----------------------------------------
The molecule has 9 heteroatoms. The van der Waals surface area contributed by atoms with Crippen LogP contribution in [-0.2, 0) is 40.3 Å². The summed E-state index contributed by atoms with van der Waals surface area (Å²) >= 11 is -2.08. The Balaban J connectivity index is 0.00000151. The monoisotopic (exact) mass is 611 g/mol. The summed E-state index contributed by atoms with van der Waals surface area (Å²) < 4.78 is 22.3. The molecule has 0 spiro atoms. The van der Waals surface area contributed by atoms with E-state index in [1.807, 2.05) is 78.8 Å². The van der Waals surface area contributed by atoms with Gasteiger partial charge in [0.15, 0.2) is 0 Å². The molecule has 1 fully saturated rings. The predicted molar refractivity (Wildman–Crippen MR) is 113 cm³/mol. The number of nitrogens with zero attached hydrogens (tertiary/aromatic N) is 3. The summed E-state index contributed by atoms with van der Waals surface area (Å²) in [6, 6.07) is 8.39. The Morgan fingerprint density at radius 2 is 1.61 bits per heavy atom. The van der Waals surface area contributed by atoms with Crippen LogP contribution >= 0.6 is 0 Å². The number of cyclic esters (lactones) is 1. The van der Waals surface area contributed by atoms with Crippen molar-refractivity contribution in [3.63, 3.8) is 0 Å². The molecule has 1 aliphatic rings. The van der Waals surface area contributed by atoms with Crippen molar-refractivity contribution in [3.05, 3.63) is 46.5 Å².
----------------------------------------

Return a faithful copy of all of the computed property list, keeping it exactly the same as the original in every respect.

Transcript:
The molecule has 9 heteroatoms. The van der Waals surface area contributed by atoms with Crippen LogP contribution in [-0.2, 0) is 40.3 Å². The summed E-state index contributed by atoms with van der Waals surface area (Å²) >= 11 is -2.08. The Balaban J connectivity index is 0.00000151. The monoisotopic (exact) mass is 611 g/mol. The summed E-state index contributed by atoms with van der Waals surface area (Å²) < 4.78 is 22.3. The molecule has 0 spiro atoms. The van der Waals surface area contributed by atoms with E-state index in [1.807, 2.05) is 78.8 Å². The van der Waals surface area contributed by atoms with Gasteiger partial charge in [0.15, 0.2) is 0 Å². The molecule has 1 fully saturated rings. The predicted molar refractivity (Wildman–Crippen MR) is 113 cm³/mol. The number of nitrogens with zero attached hydrogens (tertiary/aromatic N) is 3. The summed E-state index contributed by atoms with van der Waals surface area (Å²) in [6, 6.07) is 8.39. The Morgan fingerprint density at radius 2 is 1.61 bits per heavy atom. The van der Waals surface area contributed by atoms with Crippen LogP contribution >= 0.6 is 0 Å². The number of cyclic esters (lactones) is 1. The van der Waals surface area contributed by atoms with Crippen molar-refractivity contribution in [3.63, 3.8) is 0 Å². The molecule has 1 aliphatic rings. The van der Waals surface area contributed by atoms with Crippen molar-refractivity contribution in [3.05, 3.63) is 46.5 Å².